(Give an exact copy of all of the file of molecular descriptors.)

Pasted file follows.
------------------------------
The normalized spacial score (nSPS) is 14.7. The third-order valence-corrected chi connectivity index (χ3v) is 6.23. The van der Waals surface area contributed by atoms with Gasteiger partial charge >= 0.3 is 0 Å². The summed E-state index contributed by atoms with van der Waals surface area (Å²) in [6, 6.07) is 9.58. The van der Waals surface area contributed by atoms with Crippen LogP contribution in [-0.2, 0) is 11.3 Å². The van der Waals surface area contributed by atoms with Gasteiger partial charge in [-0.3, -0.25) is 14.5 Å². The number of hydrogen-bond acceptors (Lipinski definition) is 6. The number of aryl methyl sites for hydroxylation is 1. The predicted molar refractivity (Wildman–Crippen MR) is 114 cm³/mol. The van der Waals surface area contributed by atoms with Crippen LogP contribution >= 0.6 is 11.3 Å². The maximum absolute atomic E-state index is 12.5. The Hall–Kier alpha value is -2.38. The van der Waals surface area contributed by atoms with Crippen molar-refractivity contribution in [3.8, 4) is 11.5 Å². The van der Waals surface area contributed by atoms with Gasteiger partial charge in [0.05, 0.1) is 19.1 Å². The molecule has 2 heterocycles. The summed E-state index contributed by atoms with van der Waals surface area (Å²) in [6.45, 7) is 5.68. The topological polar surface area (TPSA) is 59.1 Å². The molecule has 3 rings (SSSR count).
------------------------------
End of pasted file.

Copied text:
The normalized spacial score (nSPS) is 14.7. The third-order valence-corrected chi connectivity index (χ3v) is 6.23. The van der Waals surface area contributed by atoms with Gasteiger partial charge >= 0.3 is 0 Å². The summed E-state index contributed by atoms with van der Waals surface area (Å²) in [6, 6.07) is 9.58. The van der Waals surface area contributed by atoms with Crippen LogP contribution in [-0.2, 0) is 11.3 Å². The van der Waals surface area contributed by atoms with Gasteiger partial charge in [-0.3, -0.25) is 14.5 Å². The number of hydrogen-bond acceptors (Lipinski definition) is 6. The number of aryl methyl sites for hydroxylation is 1. The predicted molar refractivity (Wildman–Crippen MR) is 114 cm³/mol. The van der Waals surface area contributed by atoms with Crippen LogP contribution >= 0.6 is 11.3 Å². The maximum absolute atomic E-state index is 12.5. The Hall–Kier alpha value is -2.38. The van der Waals surface area contributed by atoms with Crippen molar-refractivity contribution in [3.8, 4) is 11.5 Å². The van der Waals surface area contributed by atoms with Gasteiger partial charge in [0.05, 0.1) is 19.1 Å². The molecule has 2 heterocycles. The summed E-state index contributed by atoms with van der Waals surface area (Å²) in [6.45, 7) is 5.68. The topological polar surface area (TPSA) is 59.1 Å². The molecule has 3 rings (SSSR count).